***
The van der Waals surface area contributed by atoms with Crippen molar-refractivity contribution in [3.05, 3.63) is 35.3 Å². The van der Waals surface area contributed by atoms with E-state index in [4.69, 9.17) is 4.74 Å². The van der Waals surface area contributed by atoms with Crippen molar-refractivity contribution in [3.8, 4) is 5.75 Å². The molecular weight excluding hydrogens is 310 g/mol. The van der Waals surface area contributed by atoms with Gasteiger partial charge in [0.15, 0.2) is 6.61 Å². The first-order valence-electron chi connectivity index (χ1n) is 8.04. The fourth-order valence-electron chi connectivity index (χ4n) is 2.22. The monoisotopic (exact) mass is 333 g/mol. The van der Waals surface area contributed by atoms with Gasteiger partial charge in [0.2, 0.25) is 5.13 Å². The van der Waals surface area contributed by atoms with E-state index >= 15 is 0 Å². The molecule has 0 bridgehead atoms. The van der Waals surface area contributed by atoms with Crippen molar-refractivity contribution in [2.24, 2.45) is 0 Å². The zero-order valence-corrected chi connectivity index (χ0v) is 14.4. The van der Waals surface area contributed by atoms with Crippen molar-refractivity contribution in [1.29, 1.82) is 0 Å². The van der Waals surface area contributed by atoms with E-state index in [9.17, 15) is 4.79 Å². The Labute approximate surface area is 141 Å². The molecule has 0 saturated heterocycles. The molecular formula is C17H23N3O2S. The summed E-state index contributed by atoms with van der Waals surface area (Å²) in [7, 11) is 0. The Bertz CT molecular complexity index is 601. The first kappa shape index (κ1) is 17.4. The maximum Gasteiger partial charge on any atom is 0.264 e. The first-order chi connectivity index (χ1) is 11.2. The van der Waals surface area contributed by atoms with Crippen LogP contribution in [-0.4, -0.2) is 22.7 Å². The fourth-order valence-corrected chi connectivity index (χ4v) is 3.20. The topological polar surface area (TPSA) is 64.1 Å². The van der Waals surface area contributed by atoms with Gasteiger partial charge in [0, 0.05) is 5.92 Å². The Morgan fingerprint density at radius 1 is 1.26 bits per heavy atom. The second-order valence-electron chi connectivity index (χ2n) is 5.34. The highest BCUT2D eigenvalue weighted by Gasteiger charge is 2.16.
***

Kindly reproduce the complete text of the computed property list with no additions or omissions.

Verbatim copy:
The van der Waals surface area contributed by atoms with Crippen molar-refractivity contribution in [3.05, 3.63) is 35.3 Å². The van der Waals surface area contributed by atoms with E-state index in [4.69, 9.17) is 4.74 Å². The van der Waals surface area contributed by atoms with Crippen molar-refractivity contribution in [3.8, 4) is 5.75 Å². The molecular weight excluding hydrogens is 310 g/mol. The van der Waals surface area contributed by atoms with Gasteiger partial charge in [0.15, 0.2) is 6.61 Å². The first-order valence-electron chi connectivity index (χ1n) is 8.04. The fourth-order valence-electron chi connectivity index (χ4n) is 2.22. The monoisotopic (exact) mass is 333 g/mol. The van der Waals surface area contributed by atoms with Gasteiger partial charge in [0.2, 0.25) is 5.13 Å². The van der Waals surface area contributed by atoms with E-state index >= 15 is 0 Å². The molecule has 0 bridgehead atoms. The van der Waals surface area contributed by atoms with Crippen molar-refractivity contribution in [2.24, 2.45) is 0 Å². The zero-order valence-corrected chi connectivity index (χ0v) is 14.4. The van der Waals surface area contributed by atoms with Crippen molar-refractivity contribution in [1.29, 1.82) is 0 Å². The van der Waals surface area contributed by atoms with E-state index in [9.17, 15) is 4.79 Å². The Labute approximate surface area is 141 Å². The molecule has 0 saturated heterocycles. The molecular formula is C17H23N3O2S. The summed E-state index contributed by atoms with van der Waals surface area (Å²) in [7, 11) is 0. The Bertz CT molecular complexity index is 601. The first kappa shape index (κ1) is 17.4. The maximum Gasteiger partial charge on any atom is 0.264 e. The first-order chi connectivity index (χ1) is 11.2. The van der Waals surface area contributed by atoms with Crippen LogP contribution in [-0.4, -0.2) is 22.7 Å². The fourth-order valence-corrected chi connectivity index (χ4v) is 3.20. The topological polar surface area (TPSA) is 64.1 Å². The van der Waals surface area contributed by atoms with Gasteiger partial charge in [0, 0.05) is 5.92 Å². The Morgan fingerprint density at radius 1 is 1.26 bits per heavy atom. The second-order valence-electron chi connectivity index (χ2n) is 5.34. The highest BCUT2D eigenvalue weighted by Gasteiger charge is 2.16.